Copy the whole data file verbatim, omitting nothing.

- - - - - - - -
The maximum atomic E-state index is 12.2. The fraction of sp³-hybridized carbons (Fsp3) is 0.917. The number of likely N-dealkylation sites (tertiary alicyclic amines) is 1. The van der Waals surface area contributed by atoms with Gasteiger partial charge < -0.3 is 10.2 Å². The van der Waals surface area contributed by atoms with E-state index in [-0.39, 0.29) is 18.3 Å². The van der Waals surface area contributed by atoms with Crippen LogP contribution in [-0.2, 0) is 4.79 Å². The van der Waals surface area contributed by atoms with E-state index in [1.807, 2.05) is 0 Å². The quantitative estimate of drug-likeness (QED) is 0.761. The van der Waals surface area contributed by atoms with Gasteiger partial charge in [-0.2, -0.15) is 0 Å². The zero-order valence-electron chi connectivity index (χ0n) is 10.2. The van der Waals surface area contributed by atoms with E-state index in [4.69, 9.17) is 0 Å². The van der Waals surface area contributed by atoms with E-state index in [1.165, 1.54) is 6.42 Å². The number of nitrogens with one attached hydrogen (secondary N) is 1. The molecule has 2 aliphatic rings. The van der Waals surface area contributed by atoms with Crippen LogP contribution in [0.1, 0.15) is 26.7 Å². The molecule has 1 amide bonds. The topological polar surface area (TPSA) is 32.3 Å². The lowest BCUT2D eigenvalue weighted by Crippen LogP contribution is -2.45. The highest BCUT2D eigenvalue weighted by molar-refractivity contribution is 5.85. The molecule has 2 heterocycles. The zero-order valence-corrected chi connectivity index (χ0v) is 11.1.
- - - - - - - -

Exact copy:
The maximum atomic E-state index is 12.2. The fraction of sp³-hybridized carbons (Fsp3) is 0.917. The number of likely N-dealkylation sites (tertiary alicyclic amines) is 1. The van der Waals surface area contributed by atoms with Gasteiger partial charge < -0.3 is 10.2 Å². The van der Waals surface area contributed by atoms with E-state index in [-0.39, 0.29) is 18.3 Å². The van der Waals surface area contributed by atoms with Crippen LogP contribution in [-0.2, 0) is 4.79 Å². The van der Waals surface area contributed by atoms with E-state index in [1.807, 2.05) is 0 Å². The quantitative estimate of drug-likeness (QED) is 0.761. The van der Waals surface area contributed by atoms with Gasteiger partial charge in [-0.2, -0.15) is 0 Å². The zero-order valence-electron chi connectivity index (χ0n) is 10.2. The van der Waals surface area contributed by atoms with E-state index in [4.69, 9.17) is 0 Å². The van der Waals surface area contributed by atoms with E-state index in [1.165, 1.54) is 6.42 Å². The number of nitrogens with one attached hydrogen (secondary N) is 1. The molecule has 2 aliphatic rings. The van der Waals surface area contributed by atoms with Crippen LogP contribution in [0.1, 0.15) is 26.7 Å². The molecule has 1 amide bonds. The topological polar surface area (TPSA) is 32.3 Å². The lowest BCUT2D eigenvalue weighted by Crippen LogP contribution is -2.45. The highest BCUT2D eigenvalue weighted by molar-refractivity contribution is 5.85. The molecule has 2 heterocycles. The zero-order valence-corrected chi connectivity index (χ0v) is 11.1.